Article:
Here’s what you should do if your car insurance policy is canceled.

If your coverage hasn’t lapsed

If you haven’t had a car insurance coverage lapse but missed payments, your policy won’t be canceled immediately. State laws require insurers to notify you before canceling your policy, and most insurers offer a grace period of anywhere from 7 to 30 days for you to complete the payment.
If you make your payment within the grace period, your insurer will reinstate your policy, and you’ll avoid a lapse in coverage. The reinstatement will also not be recorded on your insurance record, nor will a coverage lapse. However, in some states, a bad payment history can impact your rates, especially if it comes with a lapse in coverage.
To get your policy reinstated, contact your insurer by phone or online. In some cases, you may need to fill out a reinstatement form, sign a statement of no loss, and pay any reinstatement fee to restore your policy.

If your insurance coverage has lapsed

If you’ve let your car insurance policy lapse due to non-payment, especially if it’s more than 30 days, your insurance provider may deny your future coverage. A coverage lapse indicates to insurers that you are a high-risk driver, which insurers are more reluctant to cover. In this case, you’ll need to apply for a new policy—and your lapse will show on your insurance record, which likely means a higher rate.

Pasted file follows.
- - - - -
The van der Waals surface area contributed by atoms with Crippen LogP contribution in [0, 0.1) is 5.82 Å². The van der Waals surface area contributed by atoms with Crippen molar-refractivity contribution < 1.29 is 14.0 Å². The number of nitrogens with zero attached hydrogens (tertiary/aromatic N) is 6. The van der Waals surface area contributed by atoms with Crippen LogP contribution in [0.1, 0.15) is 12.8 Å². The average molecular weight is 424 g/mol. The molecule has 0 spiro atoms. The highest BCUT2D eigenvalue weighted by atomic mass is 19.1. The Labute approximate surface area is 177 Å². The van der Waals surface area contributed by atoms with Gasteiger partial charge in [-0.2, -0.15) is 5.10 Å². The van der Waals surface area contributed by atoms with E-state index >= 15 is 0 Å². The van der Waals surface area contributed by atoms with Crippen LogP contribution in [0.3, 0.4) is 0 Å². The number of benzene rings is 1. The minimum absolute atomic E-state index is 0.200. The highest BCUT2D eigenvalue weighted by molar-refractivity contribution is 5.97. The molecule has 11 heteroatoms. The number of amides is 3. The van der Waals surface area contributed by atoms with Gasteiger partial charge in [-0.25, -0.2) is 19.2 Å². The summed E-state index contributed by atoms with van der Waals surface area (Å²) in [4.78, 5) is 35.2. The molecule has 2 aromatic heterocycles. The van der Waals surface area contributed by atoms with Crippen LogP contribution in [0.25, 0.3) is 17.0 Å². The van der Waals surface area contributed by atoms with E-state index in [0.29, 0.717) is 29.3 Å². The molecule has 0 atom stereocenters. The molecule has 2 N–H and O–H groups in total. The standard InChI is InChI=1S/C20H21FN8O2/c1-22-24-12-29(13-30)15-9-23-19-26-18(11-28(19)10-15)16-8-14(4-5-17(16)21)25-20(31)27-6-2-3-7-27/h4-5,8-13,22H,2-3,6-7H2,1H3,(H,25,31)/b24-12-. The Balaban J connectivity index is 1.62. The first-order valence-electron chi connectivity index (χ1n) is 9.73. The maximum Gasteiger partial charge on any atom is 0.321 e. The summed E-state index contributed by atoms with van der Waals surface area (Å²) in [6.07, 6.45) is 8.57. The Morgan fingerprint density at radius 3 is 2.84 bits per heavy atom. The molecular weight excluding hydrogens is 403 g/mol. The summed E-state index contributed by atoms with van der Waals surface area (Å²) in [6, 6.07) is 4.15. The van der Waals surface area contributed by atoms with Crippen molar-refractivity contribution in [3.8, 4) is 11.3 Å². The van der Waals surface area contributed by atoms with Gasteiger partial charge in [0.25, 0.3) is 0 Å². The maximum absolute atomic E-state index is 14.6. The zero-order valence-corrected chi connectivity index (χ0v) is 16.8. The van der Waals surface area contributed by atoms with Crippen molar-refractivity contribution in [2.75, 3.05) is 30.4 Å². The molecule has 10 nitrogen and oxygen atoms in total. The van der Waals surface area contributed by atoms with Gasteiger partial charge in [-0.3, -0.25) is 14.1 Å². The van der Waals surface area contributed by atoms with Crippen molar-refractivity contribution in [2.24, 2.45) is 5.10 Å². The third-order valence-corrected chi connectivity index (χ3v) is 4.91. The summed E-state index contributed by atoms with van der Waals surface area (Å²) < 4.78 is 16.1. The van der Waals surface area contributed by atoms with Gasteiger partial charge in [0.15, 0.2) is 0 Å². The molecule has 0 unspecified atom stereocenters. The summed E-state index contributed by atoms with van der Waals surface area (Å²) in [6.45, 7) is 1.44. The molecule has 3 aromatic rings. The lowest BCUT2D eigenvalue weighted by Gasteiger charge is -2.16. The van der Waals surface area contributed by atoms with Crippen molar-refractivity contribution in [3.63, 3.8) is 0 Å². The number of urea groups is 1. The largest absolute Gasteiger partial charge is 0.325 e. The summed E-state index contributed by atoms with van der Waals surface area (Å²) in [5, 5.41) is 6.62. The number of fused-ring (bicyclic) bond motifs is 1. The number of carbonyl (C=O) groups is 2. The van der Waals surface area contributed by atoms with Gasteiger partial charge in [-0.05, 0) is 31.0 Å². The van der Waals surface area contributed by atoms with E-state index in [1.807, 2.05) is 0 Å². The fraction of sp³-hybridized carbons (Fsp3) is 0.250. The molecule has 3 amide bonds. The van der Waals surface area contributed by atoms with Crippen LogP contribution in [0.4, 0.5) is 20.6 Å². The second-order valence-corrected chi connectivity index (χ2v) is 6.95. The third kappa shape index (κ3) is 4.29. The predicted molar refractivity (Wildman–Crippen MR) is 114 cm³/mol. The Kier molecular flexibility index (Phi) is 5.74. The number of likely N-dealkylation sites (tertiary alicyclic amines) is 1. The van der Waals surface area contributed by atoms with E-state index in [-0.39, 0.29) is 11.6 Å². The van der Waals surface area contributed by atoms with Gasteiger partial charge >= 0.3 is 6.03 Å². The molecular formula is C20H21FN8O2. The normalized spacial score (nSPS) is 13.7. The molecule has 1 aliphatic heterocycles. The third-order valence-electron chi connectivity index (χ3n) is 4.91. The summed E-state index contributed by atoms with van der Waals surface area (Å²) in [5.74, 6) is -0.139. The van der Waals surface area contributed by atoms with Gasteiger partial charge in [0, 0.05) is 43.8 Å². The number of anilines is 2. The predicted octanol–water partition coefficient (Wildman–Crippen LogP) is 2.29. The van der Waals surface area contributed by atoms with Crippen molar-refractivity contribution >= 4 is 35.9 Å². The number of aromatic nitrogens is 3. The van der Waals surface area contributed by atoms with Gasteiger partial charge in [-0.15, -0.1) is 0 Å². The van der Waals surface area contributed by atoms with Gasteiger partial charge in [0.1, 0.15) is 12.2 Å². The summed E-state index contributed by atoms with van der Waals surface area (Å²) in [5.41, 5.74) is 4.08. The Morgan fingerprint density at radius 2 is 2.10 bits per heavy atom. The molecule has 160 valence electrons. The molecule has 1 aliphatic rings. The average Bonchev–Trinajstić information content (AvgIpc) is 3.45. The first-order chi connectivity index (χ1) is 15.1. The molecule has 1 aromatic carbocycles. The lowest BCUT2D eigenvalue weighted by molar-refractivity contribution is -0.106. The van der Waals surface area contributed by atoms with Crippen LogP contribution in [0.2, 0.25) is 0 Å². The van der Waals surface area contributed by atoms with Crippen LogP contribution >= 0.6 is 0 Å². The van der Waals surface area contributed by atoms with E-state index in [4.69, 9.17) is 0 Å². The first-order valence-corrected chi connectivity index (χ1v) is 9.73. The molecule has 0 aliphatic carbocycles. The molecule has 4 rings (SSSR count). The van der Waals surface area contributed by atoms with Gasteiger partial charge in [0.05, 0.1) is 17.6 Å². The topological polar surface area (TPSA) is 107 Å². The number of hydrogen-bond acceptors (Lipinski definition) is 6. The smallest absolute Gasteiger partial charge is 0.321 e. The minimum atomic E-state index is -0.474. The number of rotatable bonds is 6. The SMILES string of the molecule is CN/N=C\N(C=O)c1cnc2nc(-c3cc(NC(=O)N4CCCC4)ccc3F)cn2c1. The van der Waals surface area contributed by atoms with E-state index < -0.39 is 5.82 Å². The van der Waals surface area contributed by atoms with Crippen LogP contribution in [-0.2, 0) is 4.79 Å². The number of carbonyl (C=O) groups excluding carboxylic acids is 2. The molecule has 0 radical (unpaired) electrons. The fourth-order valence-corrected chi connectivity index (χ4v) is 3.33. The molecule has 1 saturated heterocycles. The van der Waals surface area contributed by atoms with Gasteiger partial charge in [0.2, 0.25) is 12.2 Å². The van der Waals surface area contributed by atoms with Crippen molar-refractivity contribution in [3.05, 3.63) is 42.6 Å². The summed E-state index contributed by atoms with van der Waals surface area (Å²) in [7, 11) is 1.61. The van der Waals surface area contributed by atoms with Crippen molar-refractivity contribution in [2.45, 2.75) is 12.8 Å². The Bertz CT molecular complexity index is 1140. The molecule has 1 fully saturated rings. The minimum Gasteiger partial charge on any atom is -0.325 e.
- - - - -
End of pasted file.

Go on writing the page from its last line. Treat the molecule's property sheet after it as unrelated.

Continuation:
That said, some insurance providers will reinstate an insurance policy after the grace period, but it depends on the provider. If they agree, you’ll likely have to pay your outstanding premium upfront and a fine before they reinstate your policy.
But before your policy is activated, you will have to sign a no-loss statement indicating that you did not experience any losses during your coverage lapse and will not file a claim for any losses during this period. 

If you can’t reinstate your policy and you need a new one

If you can’t find insurance through your original provider, your best bet is to shop around and get insurance quotes from several providers to see which auto insurance company can offer you the best coverage for the best rate. If your insurance provider sent a non-renewal letter instead of a cancellation, a standard policy should be easy to find. If the non-renewal was due to a serious traffic infraction or spotty driving history, you may have a harder time finding a standard insurance policy.
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FAQs

Yes—insurance companies can check your record to see if you’ve had continuous auto insurance, including any policy cancellations. A gap in insurance coverage indicates you’re a high-risk driver, which may impact your insurance rates or their willingness to insure you.
No, but driving without insurance is illegal in nearly all states, so if you’re planning to get behind the wheel of a car, you’ll need to get a new policy ASAP. The penalties for driving without insurance vary by state, but they generally include a fine between $150 to $1000 or more, as well as potential license suspension, coverage denial, and financial responsibility.